Boris Johnson Says UK Must Be Prepared To Leave EU With No-Deal In October

Ned Simons

Boris Johnson, the frontrunner to take over from Theresa May as prime minister, has said he is prepared to take the UK out of the EU with no-deal.

“We will leave the EU on October 31, deal or no deal,” the former foreign secretary told an economic conference in Switzerland on Friday afternoon.

“The way to get a good deal is to prepare for a no-deal,” he said.

He was speaking after May announced on the steps of Downing Street that she would be resigning as Tory leader on June 7.

Her emotional speech sparks a leadership contest that will begin on June 10.

May will remain prime minister until a successor is chosen by her party in mid-July.

Johnson has already said he will stand in the contest. Jeremy Hunt, the foreign secretary, confirmed his intention to stand while speaking at a festival in his Surrey constituency today.

Some Tory MPs believe Johnson has the populist touch needed to see off the threat from both Jeremy Corbyn and Nigel Farage.

He already has the backing of former Defence Secretary and veteran backroom operator Gavin Williamson.

But others do not believe Johnson has capabilities to be PM - not least due to the potential he could back a no-deal Brexit.

Dominic Grieve, the senior pro-EU Tory backbencher, said he “would take all steps necessary to prevent” the UK leaving without an agreement.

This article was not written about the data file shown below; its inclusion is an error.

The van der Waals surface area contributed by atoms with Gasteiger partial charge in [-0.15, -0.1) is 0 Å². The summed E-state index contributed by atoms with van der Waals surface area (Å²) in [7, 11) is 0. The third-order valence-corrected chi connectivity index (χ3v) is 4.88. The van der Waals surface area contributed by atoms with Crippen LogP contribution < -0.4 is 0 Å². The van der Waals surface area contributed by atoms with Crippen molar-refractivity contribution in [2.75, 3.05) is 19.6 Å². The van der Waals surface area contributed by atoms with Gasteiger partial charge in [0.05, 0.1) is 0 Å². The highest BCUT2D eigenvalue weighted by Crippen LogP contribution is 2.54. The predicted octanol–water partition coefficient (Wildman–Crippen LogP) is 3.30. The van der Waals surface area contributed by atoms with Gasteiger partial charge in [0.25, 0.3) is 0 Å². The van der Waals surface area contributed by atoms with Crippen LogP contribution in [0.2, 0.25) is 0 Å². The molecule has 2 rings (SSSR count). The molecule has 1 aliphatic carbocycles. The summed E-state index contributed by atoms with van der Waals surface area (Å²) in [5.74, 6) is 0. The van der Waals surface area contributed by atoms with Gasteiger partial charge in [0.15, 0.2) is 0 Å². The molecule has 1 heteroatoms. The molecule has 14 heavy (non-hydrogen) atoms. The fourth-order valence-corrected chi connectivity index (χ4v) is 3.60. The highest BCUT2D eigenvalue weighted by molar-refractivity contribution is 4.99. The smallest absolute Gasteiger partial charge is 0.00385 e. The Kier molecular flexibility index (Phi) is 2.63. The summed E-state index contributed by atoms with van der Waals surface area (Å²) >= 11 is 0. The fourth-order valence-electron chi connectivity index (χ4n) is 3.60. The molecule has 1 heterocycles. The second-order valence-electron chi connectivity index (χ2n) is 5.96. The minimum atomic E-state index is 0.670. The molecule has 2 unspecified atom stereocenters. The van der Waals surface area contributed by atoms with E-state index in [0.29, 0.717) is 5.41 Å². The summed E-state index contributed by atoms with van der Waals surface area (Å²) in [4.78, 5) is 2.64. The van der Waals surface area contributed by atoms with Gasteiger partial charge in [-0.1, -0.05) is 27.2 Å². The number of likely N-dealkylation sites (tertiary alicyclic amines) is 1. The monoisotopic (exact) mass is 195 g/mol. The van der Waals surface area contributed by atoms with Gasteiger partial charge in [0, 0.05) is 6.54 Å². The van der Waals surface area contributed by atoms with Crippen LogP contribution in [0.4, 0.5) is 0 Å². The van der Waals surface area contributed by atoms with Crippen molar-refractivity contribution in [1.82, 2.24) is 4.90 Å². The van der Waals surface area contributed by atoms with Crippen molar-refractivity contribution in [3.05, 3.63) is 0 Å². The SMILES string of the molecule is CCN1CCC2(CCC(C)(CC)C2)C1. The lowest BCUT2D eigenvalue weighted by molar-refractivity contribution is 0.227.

In recent weeks Johnson has reached out to more liberal Tory MPs, led by Amber Rudd, as the leadership contest approached.

Tory MPs will whittle down the candidates to the final two by the end of June.

They will then take part in a series of hustings around the UK before party members pick a winner.

Members of the public as well as Tory activists will be invited to ask questions of the candidates.

Once appointed, the new prime minister will have just over three months until the UK is set to leave the EU on October 31.

Brandon Lewis, the party chairman, said he was “deeply conscious that the Conservatives are not just selecting the person best placed to become the new leader of our party, but also the next prime minister”.

“That is a solemn responsibility, particularly at such an important time for our nation,” he said.

Other candidates include Home Secretary Sajid Javid, Environment Secretary Michael Gove, Defence Secretary Penny Mordaunt and former Commons leader Andrea Leadsom, and ex-Brexit Secretary Dominic Raab.

Sir Graham Brady, the chairman of the backbench Tory 1922 committee is also considering standing.

Steve Baker, the hardline Brexiteer backbencher who led efforts to oust May last year, said today a “considerable number” of Tory MPs and members of the public wanted him to enter the race.

Ken Clarke, the former Tory chancellor and veteran MP, predicted the contest would be “six weeks of chaos”.

Jeremy Corbyn said May was “right” to resign and said whoever replaced her must call an “immediate” general election.

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